The Pros of Prenatal Genetic Testing
Many medical advances are being made today in the area of genetics. One of the most talked about is prenatal genetic testing. The purpose of prenatal genetic testing is to obtain information on a baby's health before they are born. This new technology will definitely improve the quality of human life. Diseases will be diminished and through new advances some diseases might even be eliminated.
The technologies available to aid in diagnosing genetic diseases and disorders have developed extraordinarily over the years. As a result, one topic up for discussion is how the technology should be used in the realm of diagnosing children before birth, mainly, using it to selectively screen embryos for genetic diseases. Leon Kass is one author who opposes genetic testing. He provides two main reasons why he feels it is morally wrong to use genetic screening on unborn children.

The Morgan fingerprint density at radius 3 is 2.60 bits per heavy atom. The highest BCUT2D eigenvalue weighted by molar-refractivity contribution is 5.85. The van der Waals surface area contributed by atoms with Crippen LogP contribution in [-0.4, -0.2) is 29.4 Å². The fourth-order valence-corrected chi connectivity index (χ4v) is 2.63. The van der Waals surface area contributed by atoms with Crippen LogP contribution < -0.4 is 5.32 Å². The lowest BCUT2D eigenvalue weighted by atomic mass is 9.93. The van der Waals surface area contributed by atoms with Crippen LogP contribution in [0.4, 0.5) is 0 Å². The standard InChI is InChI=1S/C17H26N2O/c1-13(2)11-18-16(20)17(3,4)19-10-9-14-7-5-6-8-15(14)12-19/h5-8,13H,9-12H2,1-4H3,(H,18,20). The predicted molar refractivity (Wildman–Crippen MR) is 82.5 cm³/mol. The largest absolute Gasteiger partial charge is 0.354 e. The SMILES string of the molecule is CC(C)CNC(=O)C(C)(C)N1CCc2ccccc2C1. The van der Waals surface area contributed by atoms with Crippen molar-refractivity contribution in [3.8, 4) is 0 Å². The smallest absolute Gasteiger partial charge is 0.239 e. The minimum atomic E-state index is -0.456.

Genetic testing is revolutionary it has the capability to help the world advance and grow. The United States have the ability to use technology and develop technology that could change our world. Through genetic experimentation diseases could cease to plague our citizens, the world could have a new and exciting medical renaissance, and the treatments to diseases would be enduring. Every disease from cancer to arthritis to cystic fibrosis to tay sachs can all be cured through genetics. Instead of having to live with a disease like the sisters, Cate and Laura, did. The US can change the world and lives one treatment at a time. Which is why the United States should openly accept genetic medicine.